Would I have to convince my husband to help me teach Fifty-six Club at church? I was ready with words like: it’ll be a breeze; no problem; simple; fun. If I could play the guitar, I’d strum the chords to “Victory in Jesus,” but God already had it covered.
“Sure,” Gene answered. “If I can teach a full class of handicapped adults every day, how hard can teaching a Bible class for fifth and sixth graders be?” See, God must’ve been working on his heart—that was too easy. I was sure he was going to say his usual answer: “I teach too much; Sundays are my resting day.”
So we marked our calendar, studied the lesson, and prepared to share what we were thankful for; it was the week before Thanksgiving. We were ready.
We arrived early, but had to wait outside the classroom while the fifth and sixth graders finished Sunday School class before the service started. Would these kids be able to sit for another two hours for another Bible lesson?
The door finally opened at eleven AM on the dot, leaving no time to prepare. Before we even stepped in to meet the class, the teacher was ushering them out and instructing us to take them to the front seats in the service until the worship music ended. All I could think of was huh? We haven’t met most of these kids and they’re going to listen to us? All we could do was walk fast to keep up with our fifty-six club as they led the way like a swarm of buzzing bees entering the peaceful service. I could feel the heat rising up my neck and splotching my face with warm red patches as we headed down the aisle.
Ms. Gretchen, A retired teacher and lifelong member of our church, cupped her hands around her mouth and whispered, “Remember…bookends.” Then she winked, reminding me of a scene from a suspenseful movie where a strange character shows up, says something random that doesn’t seem to make sense but ties everything together. I smiled without a clue about what she was talking about. She was getting old; must be losing it a bit.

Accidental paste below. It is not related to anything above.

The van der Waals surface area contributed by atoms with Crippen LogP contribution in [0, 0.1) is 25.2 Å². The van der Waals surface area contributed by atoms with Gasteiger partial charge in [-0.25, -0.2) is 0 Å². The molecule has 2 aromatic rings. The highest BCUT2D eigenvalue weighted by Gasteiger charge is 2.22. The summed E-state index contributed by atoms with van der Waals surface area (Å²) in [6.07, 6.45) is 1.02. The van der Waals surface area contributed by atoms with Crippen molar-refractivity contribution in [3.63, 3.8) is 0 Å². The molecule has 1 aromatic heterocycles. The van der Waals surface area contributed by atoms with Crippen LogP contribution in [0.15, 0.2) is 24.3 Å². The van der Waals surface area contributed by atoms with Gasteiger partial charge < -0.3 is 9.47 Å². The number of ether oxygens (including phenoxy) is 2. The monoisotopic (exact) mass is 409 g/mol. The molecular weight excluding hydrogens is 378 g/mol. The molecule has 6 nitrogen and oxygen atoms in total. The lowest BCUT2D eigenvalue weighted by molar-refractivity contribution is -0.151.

The first song, a modern version of Amazing Grace, calmed me down…until a few more kids joined our pack in the second row and proceeded to talk, giggle, and poke the kids in the first row. The finger crossing my lips didn’t seem to do much good. This was the first time I ever wished the worship time would end. I couldn’t think about the words sung; only what high sugar cereals these kids must’ve had for breakfast. When the last song ended, we followed our busy bees back down the aisle. Passing Ms. Gretchen, she mouthed the words, “Remember bookends next time,” and smiled.
I smiled politely.
By the time we brought them to class, they were revved up and we were ready for a nap.
The next two Sundays, we filed the class out after two songs, satisfied that we wouldn’t disturb the worship as much. That seemed about the length of time they could concentrate and we could endure the stress of keeping them quiet.
As we marched out, Ms. Gretchen whispered, “You forgot bookends and prayer.” At the end of class, one mom approached me. “You know, I feel terrible when you take my son out in the middle of worship, just as the Spirit is moving. Could you try to keep them in longer or let my son stay? It’s so important they learn to worship.”
A humbling moment. Time to seek God’s help in the way we do this. Then it hit me…bookends! Of course. I’ll be the front of the line; Gene will trail at the end. We’ll pray first and be the support they need. So simple.
The next Sunday, we filed neatly down the aisle. The kids stood and sang. They didn’t talk. I was able to close my eyes and worship God. “O victory in Jesus, my Savior forever. He sought me and bought me with His redeeming blood…”
At the end of worship, I passed Ms. Gretchen and winked. She winked back. “See, bookends and prayer.”
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